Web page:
Jim and I have dined at Copley's in past years. Much of the seating is outdoors on their lawn (hidden from view from this street photo). While the food was elegant and tasty, I did not enjoy the meal because the light is limited and I don't like not being able to see my food. Copley's is popular with the locals. Entrées are about $30; first courses in the $10 to $14 range.

Our next stop was at The Corridor, a complex of shops that surround a very popular interior park.






The park attracts lots of people with dogs and children as well as being a favorite gathering place for gay men. Koffi, a local favorite coffee shop has its shop at the entrance. On pleasant days, most Koffi customers take their drinks out to the park.



The park is something of a hidden treasure. We bought Louie a cute dog toy at The Corridor's pet shop, Paws.

And, I could not resist this vintage Palm Springs poster, printed on tin, at Just Fabulous, a store packed with books, cards, artwork, gifts, and more.



On the block directly behind The Corridor is Liberace's house, Casa Liberace. Liberace is no longer alive and the house belongs to a private party, but the candelabra and plaque on the door remain.




I am always fascinated by the stars on the sidewalks of Palm Canyon Drive and in front of the Palm Springs Museum on Museum Drive. These are a few stars that caught my attention.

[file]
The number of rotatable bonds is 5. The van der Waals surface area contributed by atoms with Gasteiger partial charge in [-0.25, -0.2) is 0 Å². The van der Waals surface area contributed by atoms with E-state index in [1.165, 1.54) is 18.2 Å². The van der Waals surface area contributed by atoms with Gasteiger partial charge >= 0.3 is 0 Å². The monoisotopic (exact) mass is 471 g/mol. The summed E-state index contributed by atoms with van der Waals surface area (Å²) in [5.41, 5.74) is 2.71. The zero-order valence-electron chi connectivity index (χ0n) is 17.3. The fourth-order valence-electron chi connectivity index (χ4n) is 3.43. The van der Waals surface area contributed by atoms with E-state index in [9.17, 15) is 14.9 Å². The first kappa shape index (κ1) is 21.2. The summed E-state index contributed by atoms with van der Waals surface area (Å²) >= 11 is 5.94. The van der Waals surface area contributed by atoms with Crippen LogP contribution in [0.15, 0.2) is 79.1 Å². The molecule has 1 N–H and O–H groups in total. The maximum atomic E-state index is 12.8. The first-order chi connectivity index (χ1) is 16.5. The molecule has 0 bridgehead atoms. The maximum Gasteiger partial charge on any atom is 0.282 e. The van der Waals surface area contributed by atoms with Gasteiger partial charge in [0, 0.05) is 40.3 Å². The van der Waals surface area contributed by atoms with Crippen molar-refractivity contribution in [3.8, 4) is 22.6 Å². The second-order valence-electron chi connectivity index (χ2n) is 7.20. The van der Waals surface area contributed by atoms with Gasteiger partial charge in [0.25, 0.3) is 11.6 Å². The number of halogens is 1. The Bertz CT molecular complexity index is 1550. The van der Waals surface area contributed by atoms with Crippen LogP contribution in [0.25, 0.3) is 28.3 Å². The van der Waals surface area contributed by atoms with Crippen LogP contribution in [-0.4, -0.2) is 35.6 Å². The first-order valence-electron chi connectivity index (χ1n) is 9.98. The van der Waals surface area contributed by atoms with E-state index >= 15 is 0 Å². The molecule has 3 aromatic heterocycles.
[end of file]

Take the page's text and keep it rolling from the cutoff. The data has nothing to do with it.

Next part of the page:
I stopped to say "hello" to Sonny Bono in the middle of town. Sonny was mayor of Palm Springs from 1988 to 1992. It was he who brought VillageFest and the Palm Springs International Film Festival to Palm Springs, both of which still go on.



Later in the afternoon, we headed over to the Palm Springs Museum, one of our favorite museums anywhere. We were so fascinated by the "Between Earth and Heaven: The Architecture of John Lautner (through May 30, 2010), that we later drove near some of his Modernist homes in Palm Springs. Many of our favorite art works in the museum's collection have been relocated to make room for the "The Passionate Pursuit: Gifts and Promised Works from Donna and Cargill MacMillan, Jr." (through June 20, 2010), which is the collection of more than 75 contemporary works that the MacMillan's have either promised to or already donated to the museum. All of these, except, I think, the Chihuly glass, are in the MacMillan's collection.







For dinner, we met friends Mary and Bill at Shame on the Moon in Rancho Mirage. Every year we dine at Shame on the Moon and continue to love the food and ambiance. It was Mary and Bill who introduced us to Shame and tipped us off to ask for a table in the Garden dining room where it is quieter. The menu stays pretty much the same, indicating that's what Shame's regulars have been enjoying for its 26 years.

All entrées are served with soup or salad and mostly priced between $20 and $30. Meals are served with seasonal vegetables.

Mary ordered the Scallops and Shrimp.



Bill's choice was the Tilapia.



Jim almost always orders the Calves Liver with Bacon, the chef's signature entrée and something I never prepare at home. This year, that's what he had.



I was pleased with the evening's special, herbed lamb medallions.



For dessert we all shared a serving of Peanut Butter Pie with Butter Pecan Ice Cream.



End of another day in paradise.

2 comments:

mary ann said...

This is so wonderful!

greenline said...

The artificial grass shop is an independent, family built business, with almost 50 years of collective experience and knowledge in the flooring industry